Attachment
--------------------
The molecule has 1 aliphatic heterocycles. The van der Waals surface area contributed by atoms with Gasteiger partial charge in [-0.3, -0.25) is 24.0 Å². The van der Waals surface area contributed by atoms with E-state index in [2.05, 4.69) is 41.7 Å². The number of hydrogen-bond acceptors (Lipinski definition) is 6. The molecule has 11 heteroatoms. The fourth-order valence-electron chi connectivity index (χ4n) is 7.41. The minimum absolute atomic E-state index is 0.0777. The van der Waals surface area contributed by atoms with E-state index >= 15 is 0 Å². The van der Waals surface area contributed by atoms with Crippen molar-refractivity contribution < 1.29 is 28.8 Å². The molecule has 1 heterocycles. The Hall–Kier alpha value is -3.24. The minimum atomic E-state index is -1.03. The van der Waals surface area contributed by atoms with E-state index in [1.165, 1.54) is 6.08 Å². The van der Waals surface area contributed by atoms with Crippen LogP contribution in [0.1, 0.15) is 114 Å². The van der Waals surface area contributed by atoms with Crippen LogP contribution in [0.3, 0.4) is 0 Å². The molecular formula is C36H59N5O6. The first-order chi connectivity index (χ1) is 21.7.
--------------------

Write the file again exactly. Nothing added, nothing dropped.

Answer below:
The molecule has 1 aliphatic heterocycles. The van der Waals surface area contributed by atoms with Gasteiger partial charge in [-0.3, -0.25) is 24.0 Å². The van der Waals surface area contributed by atoms with E-state index in [2.05, 4.69) is 41.7 Å². The number of hydrogen-bond acceptors (Lipinski definition) is 6. The molecule has 11 heteroatoms. The fourth-order valence-electron chi connectivity index (χ4n) is 7.41. The minimum absolute atomic E-state index is 0.0777. The van der Waals surface area contributed by atoms with E-state index >= 15 is 0 Å². The van der Waals surface area contributed by atoms with Crippen molar-refractivity contribution < 1.29 is 28.8 Å². The molecule has 1 heterocycles. The Hall–Kier alpha value is -3.24. The minimum atomic E-state index is -1.03. The van der Waals surface area contributed by atoms with E-state index in [1.165, 1.54) is 6.08 Å². The van der Waals surface area contributed by atoms with Crippen LogP contribution in [0.1, 0.15) is 114 Å². The van der Waals surface area contributed by atoms with Crippen LogP contribution in [0.3, 0.4) is 0 Å². The molecular formula is C36H59N5O6. The first-order chi connectivity index (χ1) is 21.7.